Bailed out and shielded from prosecution by the Obama administration and governments all over the world, those responsible for the crisis, such as Dimon, have been allowed to further enrich themselves by continuing essentially the same practices that precipitated the disaster.
The Times article fails to mention any of the multiple charges against Dimon’s bank, or the long list of settlements into which Dimon has entered with regulators. For the so-called “newspaper of record,” illegal activity is perfectly acceptable so long as the culprits belong to the financial aristocracy.
There is a very different standard when it comes to ordinary people, especially those who expose the crimes of the American government. This is the same newspaper that viciously attacked Julian Assange, smeared Bradley Manning, and sanctimoniously demands that Edward Snowden acknowledge his “guilt” and return to the United States to face a show trial and decades in prison, if not worse.
According to the Times, JPMorgan’s compensation committee was entirely justified in giving Dimon a raise because he succeeded in driving up the company’s share price. As Stewart’s piece notes, “shares gained 37 percent in 2013, and with Mr. Dimon as chief executive, its shares have outpaced both the financials index and the Standard & Poor’s 500-stock index over one-, three- and five-year periods.”
Stewart quotes David Larcker, a business professor at Stanford University, who says, “It’s not like he’s taking home $20 million in cash… His incentives are aligned with shareholders. There’s risk imposed on him. That’s called pay for performance, and it’s a good thing.”
Larcker stressed, the articles notes, that “the board’s duty was to shareholders, not the public at large.”
In an attempt to give his defense of Dimon and his pay increase a fig leaf of objectivity, Stewart purports to present the views of those who are opposed to the raise. But he exudes contempt for what he obviously considers the naïve notion that a corporate swindler should not be rewarded with a multi-million-dollar pay increase. One academic quoted in his piece refers dismissively to a “populist backlash.”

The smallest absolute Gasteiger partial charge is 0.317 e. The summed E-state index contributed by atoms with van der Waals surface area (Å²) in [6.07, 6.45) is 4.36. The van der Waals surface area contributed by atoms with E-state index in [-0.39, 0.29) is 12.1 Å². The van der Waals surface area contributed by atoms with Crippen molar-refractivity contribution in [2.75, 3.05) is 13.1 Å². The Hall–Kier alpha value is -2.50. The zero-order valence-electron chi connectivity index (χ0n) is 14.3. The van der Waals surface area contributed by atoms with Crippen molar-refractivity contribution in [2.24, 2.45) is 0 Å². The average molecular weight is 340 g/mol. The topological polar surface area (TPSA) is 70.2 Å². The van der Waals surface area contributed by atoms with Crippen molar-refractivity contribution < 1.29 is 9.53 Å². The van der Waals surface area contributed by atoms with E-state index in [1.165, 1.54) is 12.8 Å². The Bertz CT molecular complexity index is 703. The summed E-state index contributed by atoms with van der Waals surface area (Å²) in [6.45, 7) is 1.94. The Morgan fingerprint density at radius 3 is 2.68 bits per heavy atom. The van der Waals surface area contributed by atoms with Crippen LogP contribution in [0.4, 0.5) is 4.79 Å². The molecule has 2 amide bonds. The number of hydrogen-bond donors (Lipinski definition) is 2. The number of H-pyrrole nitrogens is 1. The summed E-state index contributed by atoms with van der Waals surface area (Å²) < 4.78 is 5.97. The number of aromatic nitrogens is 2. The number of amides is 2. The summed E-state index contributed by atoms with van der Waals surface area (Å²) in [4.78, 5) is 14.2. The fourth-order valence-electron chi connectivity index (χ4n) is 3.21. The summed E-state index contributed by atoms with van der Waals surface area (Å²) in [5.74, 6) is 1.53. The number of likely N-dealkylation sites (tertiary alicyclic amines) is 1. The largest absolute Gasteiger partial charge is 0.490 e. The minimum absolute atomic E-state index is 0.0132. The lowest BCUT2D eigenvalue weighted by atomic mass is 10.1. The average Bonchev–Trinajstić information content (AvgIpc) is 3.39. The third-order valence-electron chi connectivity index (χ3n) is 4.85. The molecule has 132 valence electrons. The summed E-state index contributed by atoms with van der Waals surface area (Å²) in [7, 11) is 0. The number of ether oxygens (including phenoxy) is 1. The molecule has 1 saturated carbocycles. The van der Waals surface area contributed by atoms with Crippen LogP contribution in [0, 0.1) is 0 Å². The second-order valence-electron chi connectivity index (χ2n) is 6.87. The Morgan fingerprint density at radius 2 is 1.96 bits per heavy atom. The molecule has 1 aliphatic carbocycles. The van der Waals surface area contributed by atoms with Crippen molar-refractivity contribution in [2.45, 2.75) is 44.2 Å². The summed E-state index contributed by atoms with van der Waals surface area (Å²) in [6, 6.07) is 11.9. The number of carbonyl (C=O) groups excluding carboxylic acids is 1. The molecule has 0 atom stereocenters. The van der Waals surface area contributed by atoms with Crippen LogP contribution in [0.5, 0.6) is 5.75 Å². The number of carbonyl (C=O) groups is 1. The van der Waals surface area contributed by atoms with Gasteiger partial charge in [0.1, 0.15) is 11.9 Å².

Stewart writes: “Although much of the country may feel that Wall Street executives have largely escaped accountability for the financial crisis, on Wall Street itself, the opposite view prevails, which is that banking executives in general, and Mr. Dimon especially, have been made scapegoats by overzealous regulators.”
When it comes to both criminality and obscene compensation levels, JPMorgan and Dimon are not exceptions; they are the rule among top Wall Street firms and their executives. In his article, Times columnist Stewart points out—not at all critically—that just last week, Morgan Stanley announced that its chief executive, James P. Gorman, will receive an 86 percent increase in his bonus, to $4.9 million, on top of a doubling of his base salary to $1.5 million. In all, his pay for 2013 will significantly exceed the $9.75 million he received in 2012.
Similarly, the article notes that Goldman Sachs CEO Lloyd Blankfein is set to receive a big raise for 2013 from the $21 million he took in the previous year. However, Stewart argues, given the $40.3 million Exxon-Mobil CEO Rex Tillerson was paid in 2012, the $62.2 million CBS Chief Executive Leslie Moonves took in, and Oracle CEO Larry Ellison’s $96.12 million, Dimon’s $20 million “looked modest.”
Defending financial criminals is nothing new for the Times. In 2009, the newspaper vociferously defended Steven Rattner when the private equity firm he co-founded was under investigation for carrying out a kickback scheme involving the New York State retirement pension fund, forcing Rattner to resign as head of Obama’s Auto Task Force. The next year, Rattner settled the charges for $7 million. He is now a regular commentator for the Times.